Sleeping with windows open

Discussion in 'Predators and Pests' started by centrarchid, Oct 21, 2010.

  1. centrarchid

    centrarchid Chicken Obsessed

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    Sep 19, 2009
    Holts Summit, Missouri
    At night during much of year we sleep with windows open in part for energy conservation. This enables me to hear what is going on out in yard. I here chicks on porch, all roosters crow, wildlife (red foxes, coyotes, great horned and barred owls, occassional coon squabble, white-tail deer snorting, etc.), and chickens cackling / squalling in response to predator. I frequently bolt out of bed and house with flashlight to see what is causing ruckus. I can and do chase oppossums and coons through pasture wearing nothing but shorts. Coons not as fast as ticked off human, opposssums should not even bother to run.

    What has bothered me is that I can occasionally hear neighbors' chickens being taken by predators. From inside house I usually can not determine whose so I get my light and run out to porch. Neighbors seem to sleep thru or are otherwise unaware of what is going on. Calling at 2 AM is not popular in these parts and intervening might get me shot. Hearing neighbors loss in process is almost as distressing as loosing my own. Neighbors do seem to enjoy more conditioned air and sleep more soundly. They also loose more birds, alot more than I would tolerate.
     
  2. Mahonri

    Mahonri Urban Desert Chicken Enthusiast Premium Member

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    My Coop
    Talk to the neighbors about it when they are awake.

    Discuss how to protect their animals.

    Ask if they would mind if you intervened... but only if your really feel comfortable doing so.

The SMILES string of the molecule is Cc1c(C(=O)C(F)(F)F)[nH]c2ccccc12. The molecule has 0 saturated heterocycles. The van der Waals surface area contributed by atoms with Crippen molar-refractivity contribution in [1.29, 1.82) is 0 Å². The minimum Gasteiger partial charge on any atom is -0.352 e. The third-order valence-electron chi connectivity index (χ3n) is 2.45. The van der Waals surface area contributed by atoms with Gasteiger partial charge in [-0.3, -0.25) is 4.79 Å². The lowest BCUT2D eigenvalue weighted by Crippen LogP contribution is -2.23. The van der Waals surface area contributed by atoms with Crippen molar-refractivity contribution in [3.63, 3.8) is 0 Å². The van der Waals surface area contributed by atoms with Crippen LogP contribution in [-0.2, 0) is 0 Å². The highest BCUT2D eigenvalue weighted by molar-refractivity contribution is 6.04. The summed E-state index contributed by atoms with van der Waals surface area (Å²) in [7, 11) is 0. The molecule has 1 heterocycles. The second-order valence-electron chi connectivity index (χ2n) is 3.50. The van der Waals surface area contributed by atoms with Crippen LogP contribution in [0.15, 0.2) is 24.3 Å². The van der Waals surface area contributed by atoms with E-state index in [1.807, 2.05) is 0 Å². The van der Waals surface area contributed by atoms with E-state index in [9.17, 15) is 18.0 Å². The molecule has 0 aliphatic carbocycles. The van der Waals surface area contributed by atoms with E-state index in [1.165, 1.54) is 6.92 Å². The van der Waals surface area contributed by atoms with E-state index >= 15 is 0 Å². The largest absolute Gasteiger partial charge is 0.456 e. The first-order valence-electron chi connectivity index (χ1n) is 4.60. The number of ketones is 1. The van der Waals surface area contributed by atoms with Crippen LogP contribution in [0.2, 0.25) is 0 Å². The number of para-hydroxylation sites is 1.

Every relationship is different.
     
  3. D'Angelo N Va.

    D'Angelo N Va. Chillin' With My Peeps

    Dec 28, 2009
    Quote:Agreed 100%..also some ppl. can not take the heat and that's why they have the a.c. running. I can take heat, but NOT cold..not even a little bit. so basically different strokes for different folks.
     
  4. centrarchid

    centrarchid Chicken Obsessed

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    I am coming to conclusion that responsible husbandry of poultry means more that building Fort Knox and vigilantism; it includes vigilance, possibly a dog and a flashlite with batteries that do not die when you are chasing coon into woods. The belly-aching and guess work that accompanies predation of flocks where keeper fails to repond could be reduced. Baby monitors could be applied in some situations.
     
  5. aprophet

    aprophet Chillin' With My Peeps

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    this is why most folks I know who raise birds trap and dispatch preds most do not realize how a lot of different preds eat natural food a lot of fruit in their diets as this natural food goes away they switch to a more meat diet part of this is as it gets colder they need a higher calorie diet as well . but my traps work 24/7/365 I live under old pine trees the hawks and owls have a hard time navigating my yard they are a coupla 100 yards away on a constant basis but the yard is too covered in pine trees for most of them I had an owl living here for a while but I guess the wild rabbit population got too low for them and they left.Exclusion helps but trapping , dispatching and exclusion gets me a good nights sleep.
     

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